I made the exact same argument a few months ago and I got shot down to hell for it. As I believe somebody (Garf? Woodinville?) told me, to paraphrase, according to modern psychoacoustic theory, at any frequency with a given level of noise, you're only really going to hear a signal that's at most 3-6db underneath that noise. What this means is that even though a signal "seems" to be buried in the noise and is yet still audible - a signal that peaks at -80dbFS being audible behind pink noise at -70dbFS, for instance - those numbers don't mean anything unless they are broken out by frequency. And when you do that you will find that the signal is usually going to be well above the noise level.

QUOTE
Properly mastered, and played back on commensurately good equipment, LP actually has a dynamic range approaching 90dB, and all of this reproduced with distortion of no more than a few %, and this subjectively 'benign' distortion at that.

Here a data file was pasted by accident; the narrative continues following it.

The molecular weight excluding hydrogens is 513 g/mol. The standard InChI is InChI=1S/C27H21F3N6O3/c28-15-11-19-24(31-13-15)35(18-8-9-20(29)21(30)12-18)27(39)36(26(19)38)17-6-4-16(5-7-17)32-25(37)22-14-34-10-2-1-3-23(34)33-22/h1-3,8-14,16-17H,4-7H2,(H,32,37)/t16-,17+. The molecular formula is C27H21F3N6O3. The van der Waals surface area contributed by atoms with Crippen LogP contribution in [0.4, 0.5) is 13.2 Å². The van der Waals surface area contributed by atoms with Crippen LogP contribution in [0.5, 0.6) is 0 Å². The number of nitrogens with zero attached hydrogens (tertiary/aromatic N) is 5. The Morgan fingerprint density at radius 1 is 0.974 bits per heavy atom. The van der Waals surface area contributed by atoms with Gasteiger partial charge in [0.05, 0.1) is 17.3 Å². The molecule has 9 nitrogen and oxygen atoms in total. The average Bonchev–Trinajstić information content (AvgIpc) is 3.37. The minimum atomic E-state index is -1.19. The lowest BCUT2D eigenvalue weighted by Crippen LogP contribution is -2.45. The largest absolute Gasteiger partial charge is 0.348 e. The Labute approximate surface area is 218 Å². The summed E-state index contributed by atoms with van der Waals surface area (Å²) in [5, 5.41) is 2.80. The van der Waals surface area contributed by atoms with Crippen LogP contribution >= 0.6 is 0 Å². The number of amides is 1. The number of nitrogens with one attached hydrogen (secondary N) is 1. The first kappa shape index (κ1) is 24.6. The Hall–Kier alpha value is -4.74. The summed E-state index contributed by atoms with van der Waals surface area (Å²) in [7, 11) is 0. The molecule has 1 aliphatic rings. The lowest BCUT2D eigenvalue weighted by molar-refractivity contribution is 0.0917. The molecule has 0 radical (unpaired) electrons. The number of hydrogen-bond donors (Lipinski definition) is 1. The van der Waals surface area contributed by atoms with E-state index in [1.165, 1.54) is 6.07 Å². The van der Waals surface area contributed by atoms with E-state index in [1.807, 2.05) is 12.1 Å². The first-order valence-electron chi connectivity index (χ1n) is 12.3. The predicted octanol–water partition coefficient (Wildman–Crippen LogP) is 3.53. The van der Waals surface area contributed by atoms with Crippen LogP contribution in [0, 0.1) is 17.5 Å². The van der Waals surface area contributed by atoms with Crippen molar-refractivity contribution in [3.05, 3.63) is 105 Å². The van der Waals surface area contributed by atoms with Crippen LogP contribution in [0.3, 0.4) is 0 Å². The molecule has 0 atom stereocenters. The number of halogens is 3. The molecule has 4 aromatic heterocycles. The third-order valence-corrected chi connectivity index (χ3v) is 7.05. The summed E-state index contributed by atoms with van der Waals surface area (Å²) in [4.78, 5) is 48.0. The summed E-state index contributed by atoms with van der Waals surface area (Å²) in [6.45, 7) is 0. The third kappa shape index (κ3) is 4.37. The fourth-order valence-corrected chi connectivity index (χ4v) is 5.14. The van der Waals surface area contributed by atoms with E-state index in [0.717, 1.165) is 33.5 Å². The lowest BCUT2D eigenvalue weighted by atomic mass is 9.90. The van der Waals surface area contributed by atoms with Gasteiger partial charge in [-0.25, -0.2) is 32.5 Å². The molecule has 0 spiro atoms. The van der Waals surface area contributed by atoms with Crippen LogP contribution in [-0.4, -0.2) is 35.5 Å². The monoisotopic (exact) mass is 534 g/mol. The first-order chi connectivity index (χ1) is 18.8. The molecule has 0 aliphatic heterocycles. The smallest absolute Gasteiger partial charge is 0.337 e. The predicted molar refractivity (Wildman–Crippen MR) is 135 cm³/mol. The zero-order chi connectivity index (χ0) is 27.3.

Again, the dynamic range figures are highly frequency dependent. At 10hz I would estimate that you would be extremely lucky to get 40db out. If you test only at 1khz, and go from +15db all the way down to whatever is measurable, then I guess you could get 90db. But that number is going to be wildly different at different frequencies. Personally, when I've looked at spectrum plots of my sound card noise versus blank vinyl grooves, the vinyl/preamp noise dwarfs the internal soundcard noise by a very wide margin at all frequencies.

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AndyH-ha
post Aug 30 2006, 08:54
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Unless you used a very poor program, the only undesirable thing you could achieve by normalizing is making the existing noise more noticeable. Turning up the volume in the analogue domain will do exactly the same thing. You should proceed in whatever way makes you happy, but you are laboring under a fantasy if you think there is a difference.